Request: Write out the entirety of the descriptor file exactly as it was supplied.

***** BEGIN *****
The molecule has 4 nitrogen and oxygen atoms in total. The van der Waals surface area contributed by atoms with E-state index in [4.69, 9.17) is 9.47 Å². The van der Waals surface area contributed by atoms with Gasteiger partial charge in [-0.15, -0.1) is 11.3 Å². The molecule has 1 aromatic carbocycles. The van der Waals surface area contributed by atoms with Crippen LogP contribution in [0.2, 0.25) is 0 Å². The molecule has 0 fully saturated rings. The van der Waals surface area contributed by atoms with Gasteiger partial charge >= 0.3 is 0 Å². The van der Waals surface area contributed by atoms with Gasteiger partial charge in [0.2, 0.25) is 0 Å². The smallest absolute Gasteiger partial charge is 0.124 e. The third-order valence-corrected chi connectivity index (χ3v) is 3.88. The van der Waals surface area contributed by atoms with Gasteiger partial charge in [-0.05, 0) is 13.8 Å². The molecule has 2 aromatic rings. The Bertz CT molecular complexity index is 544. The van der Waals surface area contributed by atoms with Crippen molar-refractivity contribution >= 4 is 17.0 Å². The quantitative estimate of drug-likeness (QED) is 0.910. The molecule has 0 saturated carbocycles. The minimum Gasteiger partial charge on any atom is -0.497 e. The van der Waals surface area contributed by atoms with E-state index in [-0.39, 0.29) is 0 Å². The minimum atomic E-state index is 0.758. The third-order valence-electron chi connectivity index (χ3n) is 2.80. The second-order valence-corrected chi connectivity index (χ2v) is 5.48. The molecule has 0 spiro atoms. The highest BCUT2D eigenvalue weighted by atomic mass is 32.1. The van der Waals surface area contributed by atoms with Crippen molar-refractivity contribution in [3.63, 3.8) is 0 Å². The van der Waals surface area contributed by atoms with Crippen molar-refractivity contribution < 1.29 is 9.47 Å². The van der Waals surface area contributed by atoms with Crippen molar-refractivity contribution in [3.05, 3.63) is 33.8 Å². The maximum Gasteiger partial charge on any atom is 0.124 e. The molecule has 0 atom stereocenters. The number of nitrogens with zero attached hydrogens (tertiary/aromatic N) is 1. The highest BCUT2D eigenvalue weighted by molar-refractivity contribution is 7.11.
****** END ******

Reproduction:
The molecule has 4 nitrogen and oxygen atoms in total. The van der Waals surface area contributed by atoms with E-state index in [4.69, 9.17) is 9.47 Å². The van der Waals surface area contributed by atoms with Gasteiger partial charge in [-0.15, -0.1) is 11.3 Å². The molecule has 1 aromatic carbocycles. The van der Waals surface area contributed by atoms with Crippen LogP contribution in [0.2, 0.25) is 0 Å². The molecule has 0 fully saturated rings. The van der Waals surface area contributed by atoms with Gasteiger partial charge >= 0.3 is 0 Å². The van der Waals surface area contributed by atoms with Gasteiger partial charge in [0.2, 0.25) is 0 Å². The smallest absolute Gasteiger partial charge is 0.124 e. The third-order valence-corrected chi connectivity index (χ3v) is 3.88. The van der Waals surface area contributed by atoms with Gasteiger partial charge in [-0.05, 0) is 13.8 Å². The molecule has 2 aromatic rings. The Bertz CT molecular complexity index is 544. The van der Waals surface area contributed by atoms with Crippen molar-refractivity contribution >= 4 is 17.0 Å². The quantitative estimate of drug-likeness (QED) is 0.910. The molecule has 0 saturated carbocycles. The minimum Gasteiger partial charge on any atom is -0.497 e. The van der Waals surface area contributed by atoms with E-state index in [-0.39, 0.29) is 0 Å². The minimum atomic E-state index is 0.758. The third-order valence-electron chi connectivity index (χ3n) is 2.80. The second-order valence-corrected chi connectivity index (χ2v) is 5.48. The molecule has 0 spiro atoms. The highest BCUT2D eigenvalue weighted by atomic mass is 32.1. The van der Waals surface area contributed by atoms with Crippen molar-refractivity contribution in [3.63, 3.8) is 0 Å². The van der Waals surface area contributed by atoms with Crippen molar-refractivity contribution < 1.29 is 9.47 Å². The van der Waals surface area contributed by atoms with Crippen molar-refractivity contribution in [3.05, 3.63) is 33.8 Å². The maximum Gasteiger partial charge on any atom is 0.124 e. The molecule has 0 atom stereocenters. The number of nitrogens with zero attached hydrogens (tertiary/aromatic N) is 1. The highest BCUT2D eigenvalue weighted by molar-refractivity contribution is 7.11.